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Publication : Arrestin mRNA expression, biosynthesis, and localization in degenerating photoreceptors of mutant rds mice retinas.

First Author  Nir I Year  1991
Journal  J Comp Neurol Volume  308
Issue  1 Pages  1-10
PubMed ID  1874976 Mgi Jnum  J:25583
Mgi Id  MGI:73298 Doi  10.1002/cne.903080102
Citation  Nir I, et al. (1991) Arrestin mRNA expression, biosynthesis, and localization in degenerating photoreceptors of mutant rds mice retinas. J Comp Neurol 308(1):1-10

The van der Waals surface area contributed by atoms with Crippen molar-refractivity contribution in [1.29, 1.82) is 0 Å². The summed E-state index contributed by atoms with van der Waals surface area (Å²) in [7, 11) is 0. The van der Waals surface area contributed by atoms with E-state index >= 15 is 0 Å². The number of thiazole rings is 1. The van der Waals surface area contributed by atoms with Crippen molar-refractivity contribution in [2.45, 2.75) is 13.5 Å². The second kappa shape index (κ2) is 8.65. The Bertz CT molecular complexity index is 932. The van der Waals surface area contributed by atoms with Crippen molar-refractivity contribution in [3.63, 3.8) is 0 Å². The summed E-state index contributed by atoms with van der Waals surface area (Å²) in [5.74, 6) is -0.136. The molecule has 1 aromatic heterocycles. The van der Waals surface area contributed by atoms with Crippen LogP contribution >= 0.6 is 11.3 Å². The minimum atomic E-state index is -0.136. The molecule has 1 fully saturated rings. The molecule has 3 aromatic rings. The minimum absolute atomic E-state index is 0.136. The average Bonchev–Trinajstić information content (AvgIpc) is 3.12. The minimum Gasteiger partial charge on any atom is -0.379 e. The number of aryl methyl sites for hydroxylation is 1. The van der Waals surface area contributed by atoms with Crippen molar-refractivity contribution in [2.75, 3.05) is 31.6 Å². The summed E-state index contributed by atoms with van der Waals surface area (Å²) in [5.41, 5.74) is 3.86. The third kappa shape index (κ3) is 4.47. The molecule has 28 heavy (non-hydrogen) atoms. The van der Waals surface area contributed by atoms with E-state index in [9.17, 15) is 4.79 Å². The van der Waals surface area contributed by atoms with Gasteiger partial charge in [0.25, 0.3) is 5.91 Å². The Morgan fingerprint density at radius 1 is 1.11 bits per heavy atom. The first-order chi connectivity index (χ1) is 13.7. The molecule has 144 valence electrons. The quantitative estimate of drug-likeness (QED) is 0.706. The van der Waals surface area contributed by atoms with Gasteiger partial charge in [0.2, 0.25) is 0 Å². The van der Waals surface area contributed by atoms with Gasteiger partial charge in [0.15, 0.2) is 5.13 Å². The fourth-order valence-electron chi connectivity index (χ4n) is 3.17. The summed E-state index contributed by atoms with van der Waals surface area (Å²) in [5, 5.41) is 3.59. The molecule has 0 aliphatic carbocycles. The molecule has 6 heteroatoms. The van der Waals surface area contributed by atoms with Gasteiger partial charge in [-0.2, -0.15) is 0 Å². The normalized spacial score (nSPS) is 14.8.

abstractText  The retinal photoreceptors of the mutant rds mouse are unable to form normal outer segments. Eventually the abnormal cells die in the months following birth. The genetic defect in the rds mouse was recently localized to the peripherin gene that encodes a protein in the outer segment disc margin. Although this mutation may explain the morphogenetic defect, i.e., the failure to form outer segments, the reason for subsequent cell death is not clear. Previously, we demonstrated that the capability to synthesize opsin, an outer segment integral membrane protein, is not compromised by the morphogenetic defect although the opsin steady-state content is considerably reduced, since it is not incorporated into an organized outer segment. We have now studied arrestin, a cytoplasmic protein that is part of the phototransduction cascade and appears to shuttle between the inner and outer segment during the light/dark cycle. Since rds mice lack outer segments, it was of interest to determine the effects of the photoreceptor abnormality on arrestin gene expression. Arrestin mRNA levels and protein synthetic rates were high in young rds retinas. When corrected for cell loss, the steady-state arrestin content per cell in the rds retina was comparable to normal. However, in the absence of an outer segment, the total amount of arrestin is concentrated in the remaining inner segment. Consequently, a relatively high level of arrestin is present in the rds inner segment throughout the light/dark cycle. We suggest that the morphogenetic defect indirectly precipitates secondary effects such as the persistent presence of high levels of arrestin or other soluble proteins in the abnormal photoreceptor inner segment, nucleus, and synaptic terminal. This condition, if toxic to the cells, may compromise photoreceptor viability in the rds retina.
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